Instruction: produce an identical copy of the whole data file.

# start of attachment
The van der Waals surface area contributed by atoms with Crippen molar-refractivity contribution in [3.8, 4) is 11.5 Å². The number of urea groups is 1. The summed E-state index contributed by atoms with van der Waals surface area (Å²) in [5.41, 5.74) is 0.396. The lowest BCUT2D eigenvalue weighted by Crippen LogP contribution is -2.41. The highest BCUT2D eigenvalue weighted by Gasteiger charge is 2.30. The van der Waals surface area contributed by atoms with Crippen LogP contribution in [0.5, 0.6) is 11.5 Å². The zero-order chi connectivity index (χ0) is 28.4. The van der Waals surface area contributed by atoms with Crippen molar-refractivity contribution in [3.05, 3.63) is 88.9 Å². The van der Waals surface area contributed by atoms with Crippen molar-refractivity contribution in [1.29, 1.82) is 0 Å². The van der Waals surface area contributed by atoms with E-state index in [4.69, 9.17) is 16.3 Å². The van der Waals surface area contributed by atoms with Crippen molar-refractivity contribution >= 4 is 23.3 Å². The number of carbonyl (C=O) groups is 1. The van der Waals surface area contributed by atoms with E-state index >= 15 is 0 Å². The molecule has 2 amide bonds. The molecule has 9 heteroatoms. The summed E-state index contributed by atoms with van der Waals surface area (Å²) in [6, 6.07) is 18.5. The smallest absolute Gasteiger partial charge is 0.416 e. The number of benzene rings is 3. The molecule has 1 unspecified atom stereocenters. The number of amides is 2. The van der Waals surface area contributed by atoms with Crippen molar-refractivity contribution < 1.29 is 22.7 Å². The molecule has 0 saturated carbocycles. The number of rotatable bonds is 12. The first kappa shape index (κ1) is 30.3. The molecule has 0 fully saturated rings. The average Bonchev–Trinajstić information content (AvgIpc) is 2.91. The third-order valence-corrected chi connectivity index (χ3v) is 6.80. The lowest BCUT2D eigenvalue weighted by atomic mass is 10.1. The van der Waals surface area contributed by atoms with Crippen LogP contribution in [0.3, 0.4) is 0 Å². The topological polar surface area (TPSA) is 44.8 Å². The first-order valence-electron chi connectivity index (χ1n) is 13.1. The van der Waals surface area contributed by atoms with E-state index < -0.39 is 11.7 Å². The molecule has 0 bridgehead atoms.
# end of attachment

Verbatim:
The van der Waals surface area contributed by atoms with Crippen molar-refractivity contribution in [3.8, 4) is 11.5 Å². The number of urea groups is 1. The summed E-state index contributed by atoms with van der Waals surface area (Å²) in [5.41, 5.74) is 0.396. The lowest BCUT2D eigenvalue weighted by Crippen LogP contribution is -2.41. The highest BCUT2D eigenvalue weighted by Gasteiger charge is 2.30. The van der Waals surface area contributed by atoms with Crippen LogP contribution in [0.5, 0.6) is 11.5 Å². The zero-order chi connectivity index (χ0) is 28.4. The van der Waals surface area contributed by atoms with Crippen molar-refractivity contribution in [3.05, 3.63) is 88.9 Å². The van der Waals surface area contributed by atoms with Crippen molar-refractivity contribution in [1.29, 1.82) is 0 Å². The van der Waals surface area contributed by atoms with E-state index in [4.69, 9.17) is 16.3 Å². The van der Waals surface area contributed by atoms with Crippen molar-refractivity contribution >= 4 is 23.3 Å². The number of carbonyl (C=O) groups is 1. The van der Waals surface area contributed by atoms with E-state index >= 15 is 0 Å². The molecule has 2 amide bonds. The molecule has 9 heteroatoms. The summed E-state index contributed by atoms with van der Waals surface area (Å²) in [6, 6.07) is 18.5. The smallest absolute Gasteiger partial charge is 0.416 e. The number of benzene rings is 3. The molecule has 1 unspecified atom stereocenters. The number of amides is 2. The van der Waals surface area contributed by atoms with Crippen molar-refractivity contribution < 1.29 is 22.7 Å². The molecule has 0 saturated carbocycles. The number of rotatable bonds is 12. The first kappa shape index (κ1) is 30.3. The molecule has 0 fully saturated rings. The average Bonchev–Trinajstić information content (AvgIpc) is 2.91. The third-order valence-corrected chi connectivity index (χ3v) is 6.80. The lowest BCUT2D eigenvalue weighted by atomic mass is 10.1. The van der Waals surface area contributed by atoms with Crippen LogP contribution in [0.3, 0.4) is 0 Å². The topological polar surface area (TPSA) is 44.8 Å². The first-order valence-electron chi connectivity index (χ1n) is 13.1. The van der Waals surface area contributed by atoms with E-state index < -0.39 is 11.7 Å². The molecule has 0 bridgehead atoms.